You said in the fall that the band was hoping to write and record in November and December. Did that end up happening?
Well, there was a little bit more writing than recording. We had a short break [from touring] from the beginning of November until we started this Pixies tour, and we all just needed a break. We realized that we had we been like, “Yeah! We’re gonna go home and start on the next record!” And then we got home and were like, “We just have to get back to real life a little bit.” We hadn’t been for more than two weeks in a year. We all have family and friends.
There’s definitely been some writing – more separately than collectively. But we don’t have anything planned for after this tour, other than being back home and starting to work on the next record. Once this tour ends, we’re going to hit the ground running. At the end of 2013, though, we need to kind of chill out, which was good, because everyone is really excited to get back to work now. It probably wouldn’t have been a good idea for us to dive right into it. I think we all need some space.
How does the band take to life on the road?
We all feel pretty lucky to go on the road and go all of these places that most bands – or even people, in general – don’t get to visit. We definitely try to soak it in as much as we can. Sometimes it’s hard, because you roll into town and you’re at the venue for, like, the show and then you have two hours after the show before you pass out, and then you leave the next morning. You do the best you can, I guess. It’s definitely nice when you get a day off in a town, where we can actually go and check it out.
It seems like you get along pretty well.
Yeah, there’s no tension. Me and Zach live together, and we have for years. Max and Elvis are brothers. And we’ve all been best friends for four or five years. We get along really well. We’re kinda all like brothers – we know when to be like, “Alright, maybe I shouldn’t hang out with this person today.” We’ve learned to find each other’s space and be respectful of it. That’s kind of a rare things in bands – that we all get along and vibe off each other so well, and know when to engage and when not to.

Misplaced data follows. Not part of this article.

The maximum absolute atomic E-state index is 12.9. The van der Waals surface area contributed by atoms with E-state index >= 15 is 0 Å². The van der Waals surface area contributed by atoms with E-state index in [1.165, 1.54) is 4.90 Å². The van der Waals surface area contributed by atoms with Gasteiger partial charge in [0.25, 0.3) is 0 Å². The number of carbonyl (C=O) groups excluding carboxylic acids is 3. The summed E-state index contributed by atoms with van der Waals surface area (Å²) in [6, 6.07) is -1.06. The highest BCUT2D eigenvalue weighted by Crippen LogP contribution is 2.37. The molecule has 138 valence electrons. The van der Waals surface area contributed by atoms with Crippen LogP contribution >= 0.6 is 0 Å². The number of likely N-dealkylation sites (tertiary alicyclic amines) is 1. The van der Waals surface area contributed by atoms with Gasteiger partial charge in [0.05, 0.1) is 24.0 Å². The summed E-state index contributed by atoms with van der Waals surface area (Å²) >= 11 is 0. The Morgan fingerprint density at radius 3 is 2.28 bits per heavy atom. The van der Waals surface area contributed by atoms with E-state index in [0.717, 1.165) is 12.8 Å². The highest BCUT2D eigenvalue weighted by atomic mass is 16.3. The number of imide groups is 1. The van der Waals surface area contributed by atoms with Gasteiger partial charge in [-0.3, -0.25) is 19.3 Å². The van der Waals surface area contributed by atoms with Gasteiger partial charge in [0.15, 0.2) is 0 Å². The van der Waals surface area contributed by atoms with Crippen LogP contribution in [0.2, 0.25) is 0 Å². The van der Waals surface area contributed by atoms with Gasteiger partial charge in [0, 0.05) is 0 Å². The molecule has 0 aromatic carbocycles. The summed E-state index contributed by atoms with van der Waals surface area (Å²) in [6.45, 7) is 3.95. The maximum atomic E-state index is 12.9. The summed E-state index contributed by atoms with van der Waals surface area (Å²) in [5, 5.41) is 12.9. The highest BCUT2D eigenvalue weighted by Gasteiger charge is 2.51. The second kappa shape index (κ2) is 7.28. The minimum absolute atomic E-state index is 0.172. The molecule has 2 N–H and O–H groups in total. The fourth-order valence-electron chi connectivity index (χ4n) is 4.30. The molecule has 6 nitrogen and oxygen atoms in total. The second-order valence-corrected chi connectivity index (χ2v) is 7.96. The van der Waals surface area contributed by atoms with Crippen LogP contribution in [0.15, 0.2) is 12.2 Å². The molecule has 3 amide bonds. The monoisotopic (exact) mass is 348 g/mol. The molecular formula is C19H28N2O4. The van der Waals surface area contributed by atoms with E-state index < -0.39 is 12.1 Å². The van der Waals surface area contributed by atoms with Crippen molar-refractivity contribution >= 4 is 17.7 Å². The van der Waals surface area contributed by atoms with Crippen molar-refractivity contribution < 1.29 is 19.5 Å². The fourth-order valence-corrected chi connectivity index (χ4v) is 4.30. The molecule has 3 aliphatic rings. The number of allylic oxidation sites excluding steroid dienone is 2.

Given the physicality that the band plays with, have you sustained any injuries?
There’s definitely some wear and tear. I’ve gotten a few black eyes from shows. There’s general soreness. I have bruised ribs at the moment. Zach has been hurting. There have been twisted ankles. It’s nothing major, like a broken leg or hand or something. Our shows get wild, but it’s a fun wild. It’s not a violent wild where kids are getting hurt. We like playing with as much energy as possible and we want the crowd to have the same energy, but we also don’t want big, tough guys beating up each other. That’s just fucking stupid.
The band has shown a softer side on occasion – the “Awkward” single, “Gimme Something”, the Elliot Smith cover. Is that a direction you’ve considered exploring further?
We never give ourselves rules or a file when it comes to songwriting. Our band is what it is, and we just write the songs that we’re feeling. Sometimes you feel like you want to play a fast punk song, and sometimes you want to do something slower or acoustic. We’re very much a band that’s in the moment – that’s how we approach everything. Sometimes you just don’t want to play as loud as you can all of the time. [Laughs] Maybe you want to do something a little more vibey. I don’t know if we’ll explore it more or less. It also sometimes based on the song. [In an exaggerated stoner voice] Sometimes the song writes you, man. [Laughs]
Why was “Awkward” left off the album?
That was a song that we wrote after the album was kind of done. What ended up becoming the album was already set in our heads. “Awkward” was a song that was written later, at a different time for the band. That song was written when stuff started happening, and we were just like, “Meh. Maybe this song is just better as a single.”
Maybe it’ll be on the next album. It just kind of played out that way. We were like, “I don’t know – let’s just put it out.” We just don’t really think about this stuff too much, to be honest. [Laughs] We don’t have tons of strategy in our band. It’s just whatever we feel like doing when we feel like doing it.
What’s the story behind the “Cocaine” video?
That was Nick Offerman’s whole idea. Elvis and Max have been family friends with him for a long time. Elvis had been e-mailing him, like, “If you ever want to be in a video, let us know.” He had sent him our music and was showing him our record one night. I guess [Nick] listened to it, because he e-mailed back that whole idea. It’s the fucking funniest e-mail that I’ve ever read in my entire life. It was so perfect, too. He was just describing in the e-mail about how he wanted to have a fake penis and piss all over Los Angeles. We were like, “Uh, yeah. That’s perfect. When do you want to do it?” We shot it all in one day near where Zach and I live, and that was it.